• Decreased risk of baby developing eczema, asthma, and food allergies later in life.10, 11
  • Slightly enhanced performance on tests of cognitive development.12, 13
  • Lower incidence of infectious diseases, such as diarrhea, pneumonia, ear infection, respiratory tract illness bacterial meningitis, urinary tract infection, bacteremia, necrotizing enterocolitis, and late onset sepsis in preterm infants. 14, 15
  • Improved dental health and reduced teeth alignment issues. 16
  • Reduction of the risk of obesity later in life.17, 18
  • Decreased rates of type 1 and type 2 diabetes mellitus, lymphoma, and leukemia in older children and adults. 19, 20, 21, 22

And if this wasn’t enough, breastmilk also exposes your baby to the flavors of the foods you eat.  This can help her become a more adventurous eater when she herself begins to eat solids, and throughout her lifetime as well.23

Read:  Learning to Love Healthy Foods, and Taste Imprinting while Breastfeeding for more information.

What are the health benefits of breastfeeding for mom?

Your baby isn’t the only one who benefits from breastfeeding. The health benefits for the mama (you!) are also significant and include: 24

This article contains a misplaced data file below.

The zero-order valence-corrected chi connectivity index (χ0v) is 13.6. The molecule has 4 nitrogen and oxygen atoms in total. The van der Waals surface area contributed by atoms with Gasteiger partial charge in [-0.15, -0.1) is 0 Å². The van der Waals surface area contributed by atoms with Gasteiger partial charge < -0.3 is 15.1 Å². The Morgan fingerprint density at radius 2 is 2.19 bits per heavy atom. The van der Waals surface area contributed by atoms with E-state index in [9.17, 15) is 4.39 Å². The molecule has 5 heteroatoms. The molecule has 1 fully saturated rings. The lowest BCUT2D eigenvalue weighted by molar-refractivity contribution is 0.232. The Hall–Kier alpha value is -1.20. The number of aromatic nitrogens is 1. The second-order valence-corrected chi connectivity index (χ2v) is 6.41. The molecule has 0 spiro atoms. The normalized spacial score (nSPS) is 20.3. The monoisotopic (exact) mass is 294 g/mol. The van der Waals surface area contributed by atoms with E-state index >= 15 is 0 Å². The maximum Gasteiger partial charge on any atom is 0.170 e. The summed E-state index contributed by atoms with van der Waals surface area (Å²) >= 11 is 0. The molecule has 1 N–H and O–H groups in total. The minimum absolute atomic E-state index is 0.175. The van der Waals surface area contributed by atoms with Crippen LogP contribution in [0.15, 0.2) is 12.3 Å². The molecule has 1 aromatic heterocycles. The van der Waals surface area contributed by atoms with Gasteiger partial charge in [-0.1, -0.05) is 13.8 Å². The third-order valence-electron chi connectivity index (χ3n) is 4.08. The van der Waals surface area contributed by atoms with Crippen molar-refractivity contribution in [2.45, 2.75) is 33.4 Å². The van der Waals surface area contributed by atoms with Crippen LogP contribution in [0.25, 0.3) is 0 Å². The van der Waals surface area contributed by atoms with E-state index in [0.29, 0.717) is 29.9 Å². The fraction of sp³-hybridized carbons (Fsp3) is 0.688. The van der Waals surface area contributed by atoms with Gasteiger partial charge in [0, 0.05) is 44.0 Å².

• A lasting, intimate bond with your baby. Especially if you stay present while nursing with lots of touching, talking, singing, and eye contact. 25, 26
  • Stimulation of your body to produce antibodies in your milk which in turn helps your baby stay well or recover faster if sick. 27, 28
  • May help with your return to your pre-pregnancy weight by increasing your energy requirements, promoting the mobilization of fat stores, and quickens your uterus to contract to its pre-pregnancy size. 29, 30
  • Decreased risk of breast cancer and ovarian cancer.31, 32
  • Reduced risk of developing type 2 Diabetes. 33, 34

Breastfeeding can also just make life easier for you, too. At night, putting a baby to your breast is much simpler and faster than getting up to prepare or warm a bottle of formula. It’s wonderful to be able to pick up the baby and go out—whether around town or on longer trips—without having to carry a bag full of feeding equipment.

Not to mention you’re sparing the environment the creation and recycling or landfilling of so much formula packaging all while sparing your bank account!

How Can I Prepare To Breastfeed?

Plan ahead for breastfeeding success

Before giving birth, familiarize yourself with breastfeeding, latching and what to expect in the first few weeks of nursing. You’ll be swept up in lots of excitement when your baby is born, so having some initial familiarity with these concepts will help with the transition.

For more information read: Preparing to breastfeed.

Where can I find breastfeeding support?